In what will likely be quite welcome news to irritated consumers, authorities in the United States have broken up a $1.2 billion Medicare fraud ring [channelnewsasia.com] that has been relentlessly pounding consumer phones since at least mid-2018.
The operation consisted of
doctors, telemarketers and owners of medical equipment companies peddled medically unnecessary orthotic braces to hundreds of thousands of elderly and disabled patients.
The basic approach of the scam was to get a beneficiary to provide (or just verify) personal or Medicare information. Then whether requested or not, needed or not, they were sent medical brace after medical brace and Medicare charged for it all using the beneficiary's information. (Detailed graphic of the scam here [view-source])
Prosecutors accused so-called durable medical equipment (DME) companies of paying kickbacks and bribes in exchange for referrals by doctors working with fraudulent telemedicine companies for back, knee, shoulder and wrist braces that patients did not need.
The scheme allegedly involved the use of call centers in the Philippines and throughout Latin America, with proceeds laundered through offshore shell companies and used to buy exotic cars, yachts and luxury real estate.
Charges were brought against 130 medical equipment companies that submitted over $1.7 Billion in claims of which more than $900 million had been paid.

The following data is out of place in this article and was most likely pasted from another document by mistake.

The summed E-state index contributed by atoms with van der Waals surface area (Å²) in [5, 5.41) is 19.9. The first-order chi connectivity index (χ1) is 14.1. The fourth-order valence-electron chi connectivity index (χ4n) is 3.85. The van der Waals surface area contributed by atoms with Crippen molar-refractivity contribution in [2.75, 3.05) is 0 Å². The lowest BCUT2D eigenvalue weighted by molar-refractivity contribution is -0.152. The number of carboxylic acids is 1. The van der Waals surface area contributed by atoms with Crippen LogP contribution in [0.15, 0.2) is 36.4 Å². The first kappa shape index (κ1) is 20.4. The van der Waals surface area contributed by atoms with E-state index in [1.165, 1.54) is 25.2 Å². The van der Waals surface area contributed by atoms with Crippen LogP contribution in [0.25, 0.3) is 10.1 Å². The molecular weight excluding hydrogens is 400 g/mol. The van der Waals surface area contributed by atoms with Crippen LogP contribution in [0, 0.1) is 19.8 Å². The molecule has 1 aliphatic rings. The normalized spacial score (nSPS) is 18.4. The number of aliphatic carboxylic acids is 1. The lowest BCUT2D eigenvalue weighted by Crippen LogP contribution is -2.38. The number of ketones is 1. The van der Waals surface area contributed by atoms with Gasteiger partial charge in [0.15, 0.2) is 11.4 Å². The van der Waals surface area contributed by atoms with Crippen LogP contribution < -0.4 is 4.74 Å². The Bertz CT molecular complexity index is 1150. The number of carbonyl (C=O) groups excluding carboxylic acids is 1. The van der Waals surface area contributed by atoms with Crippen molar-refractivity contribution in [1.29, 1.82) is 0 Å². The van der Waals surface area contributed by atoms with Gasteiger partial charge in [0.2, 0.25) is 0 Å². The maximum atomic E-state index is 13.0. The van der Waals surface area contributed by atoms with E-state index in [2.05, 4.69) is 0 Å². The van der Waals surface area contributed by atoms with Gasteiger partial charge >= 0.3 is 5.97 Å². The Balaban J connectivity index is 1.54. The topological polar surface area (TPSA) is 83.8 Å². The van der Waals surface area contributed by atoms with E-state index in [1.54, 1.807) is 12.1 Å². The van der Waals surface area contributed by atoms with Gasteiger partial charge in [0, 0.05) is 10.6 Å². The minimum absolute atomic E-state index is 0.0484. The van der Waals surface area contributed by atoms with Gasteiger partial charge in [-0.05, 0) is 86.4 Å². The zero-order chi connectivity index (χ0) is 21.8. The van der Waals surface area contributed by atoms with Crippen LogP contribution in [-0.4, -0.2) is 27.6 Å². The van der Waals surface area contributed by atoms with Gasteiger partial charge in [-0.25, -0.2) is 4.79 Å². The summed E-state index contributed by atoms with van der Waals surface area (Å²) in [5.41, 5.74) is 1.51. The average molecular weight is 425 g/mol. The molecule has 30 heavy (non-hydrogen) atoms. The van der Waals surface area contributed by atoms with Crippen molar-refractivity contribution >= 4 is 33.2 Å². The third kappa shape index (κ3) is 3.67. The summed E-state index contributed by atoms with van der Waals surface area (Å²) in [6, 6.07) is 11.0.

Authorities identified the largest alleged individual scheme as a US$454 million fraud run by Florida residents Creaghan Harry, Lester Stockett and Elliot Loewenstern, respectively the owner, chief executive and marketing vice president of call centers and telemedicine companies.
[U.S. Attorney Craig] Carpenito also announced charges against New Jersey residents Neal Williamsky and Nadia Levit, who own approximately 25 DME companies, over their alleged roles in a separate US$150 million scheme.
Lawyers for Williamsky and Levit lawyers did not immediately respond to requests for comment. Lawyers for Harry, Loewenstern and Stockett could not immediately be located, and attempts to reach those defendants by phone were unsuccessful.
No doubt they quit taking calls from those not in their contacts list due to spam calls.
The HHS also issued an alert [hhs.gov] warning people of the scam.